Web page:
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Facts & Fictions about Hearing Loss
Hearing loss is the third most common medical condition in the US, affecting at least 48 million people. Worldwide, hearing loss affects 466 million people, particularly in low-income regions, but that number is expected to rise to 700 million in the next 30 years. It is important to know as much as you can about hearing loss and what you can do to prevent your and your loved ones from developing this serious disability. There are a lot of misconceptions around hearing loss which can add up to serious and irreversible mistakes and it’s important to decipher the fact from the fiction.
Fiction: Hearing loss does not affect young people.
Fact: The most common demographic affected by hearing loss are those 65 and older. One in three are expected to have hearing loss after 65 and this number becomes one in two after 75. However, hearing loss can happen to anyone regardless of age. Some children are born with hearing loss, while others develop it later in life for various reasons. The Center for Disease Control and Prevention (CDC) estimates that 20 percent of people in their 20s are already experiencing some degree of hearing loss. This is often attributed to exposure of loud noise at work or for recreation. However, hearing loss can also occur from infection, head trauma and exposure to ototoxic chemicals and medications. The World Health Organization estimates that 1.1 billion young people world-wide are at risk for permanent hearing loss.
Fiction: Exposure to loud noise did not cause me to have hearing loss.
Fact: Hearing loss is a progressive condition. It starts slowly and creeps up over time. Often people don’t even realize they have a serious hearing loss until they struggle to hear in even the most ideal of situations. Meanwhile they are missing tones, pitches, and sounds. You may be missing the chirping of birds or the hum of the wind in the trees. That one time you were at a concert without earplugs may have left you with ringing ears after, but your hearing may have seemed to return to normal the next day. While this type of abuse to your ears may not be apparent now, years later these exposures conglomerate into a severe hearing loss.
Fiction: I can live happily without treating my hearing loss
Fact: Hearing loss not only affects how you hear, but how you communicate. This can quickly build up into rifts in communication which affects relationships with family, significant others and co-workers. This can affect your self-confidence and cause chronic social anxiety and depression. While it is true that you can live without treating your hearing loss, it won’t exactly be pleasant. We are social creatures as humans who rely on regular socialization to keep us engaged and our bodies and minds feeling their best. When we stop socializing due to constant misunderstanding due to hearing loss, we often become withdrawn, which can affect cognitive health. Overtime, unaddressed hearing loss can lead to an increased risk of dementia, which can affect the memories of your lifetime. Aside from cognitive and emotional effects of untreated hearing loss, it also diminishes the ability to localize where sounds are coming from. While this may not seem serious, it is why those with untreated hearing loss are more susceptible to accidents, falls and hospitalizations.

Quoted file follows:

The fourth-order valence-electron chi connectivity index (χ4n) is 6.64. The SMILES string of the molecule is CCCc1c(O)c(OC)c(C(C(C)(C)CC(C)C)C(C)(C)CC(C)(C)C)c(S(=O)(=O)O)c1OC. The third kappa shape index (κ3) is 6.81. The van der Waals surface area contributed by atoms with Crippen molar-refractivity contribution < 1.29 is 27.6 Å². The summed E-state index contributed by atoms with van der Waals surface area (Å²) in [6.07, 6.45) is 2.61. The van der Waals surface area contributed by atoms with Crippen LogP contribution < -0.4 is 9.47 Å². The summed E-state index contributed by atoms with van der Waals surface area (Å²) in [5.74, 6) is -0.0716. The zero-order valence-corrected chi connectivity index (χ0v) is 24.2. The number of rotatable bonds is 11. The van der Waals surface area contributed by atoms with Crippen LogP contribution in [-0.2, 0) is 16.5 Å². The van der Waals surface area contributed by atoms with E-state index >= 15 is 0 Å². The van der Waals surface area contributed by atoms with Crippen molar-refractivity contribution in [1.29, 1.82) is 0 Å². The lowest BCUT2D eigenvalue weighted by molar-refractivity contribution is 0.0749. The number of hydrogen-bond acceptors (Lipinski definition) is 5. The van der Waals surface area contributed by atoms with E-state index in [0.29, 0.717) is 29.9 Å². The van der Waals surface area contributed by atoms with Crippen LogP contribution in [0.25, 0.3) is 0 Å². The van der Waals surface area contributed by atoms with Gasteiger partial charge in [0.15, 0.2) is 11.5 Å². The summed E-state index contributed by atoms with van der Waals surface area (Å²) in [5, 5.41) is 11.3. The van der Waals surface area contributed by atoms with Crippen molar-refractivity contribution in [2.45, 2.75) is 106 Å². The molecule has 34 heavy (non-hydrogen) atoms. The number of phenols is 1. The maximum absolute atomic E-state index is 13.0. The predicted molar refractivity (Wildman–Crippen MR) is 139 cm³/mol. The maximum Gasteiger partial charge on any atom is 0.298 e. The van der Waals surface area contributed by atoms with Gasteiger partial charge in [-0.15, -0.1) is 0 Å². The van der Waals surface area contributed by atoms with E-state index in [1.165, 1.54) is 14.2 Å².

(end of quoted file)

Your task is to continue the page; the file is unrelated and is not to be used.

Fiction: If other people would speak up, I wouldn’t have trouble hearing.
Fact: If you have hearing loss it is reasonable to ask for accommodations to help you hear. However, it is likely that if you feel someone is speaking too quietly that it is an issue with your hearing. There is no substitute for hearing aids which amplify the frequencies and pitches you struggle with. Often people who speak low or in higher ranges are just out of reach for damaged ears. Hearing aids address this issue, so you don’t need to ask them to repeat themselves constantly.
Fiction: Hearing aids are too expensive for me.
Fact: The most innovative hearing aids often come with a hefty price tag but when you consider the risks of untreated hearing loss, the price is rather reasonable. The Better Hearing Institute found that those with hearing loss lost on average $30,000 annually when compared to contemporaries with normal or treated hearing. This fact alone can close the gap on the price of hearing aids, making them a wise financial investment.
Fiction: There is no treatment for hearing loss.
Fact: Hearing loss is permanent, but treatment using hearing aids or cochlear implants is very effective. To find out the best treatment for you, schedule a hearing exam today.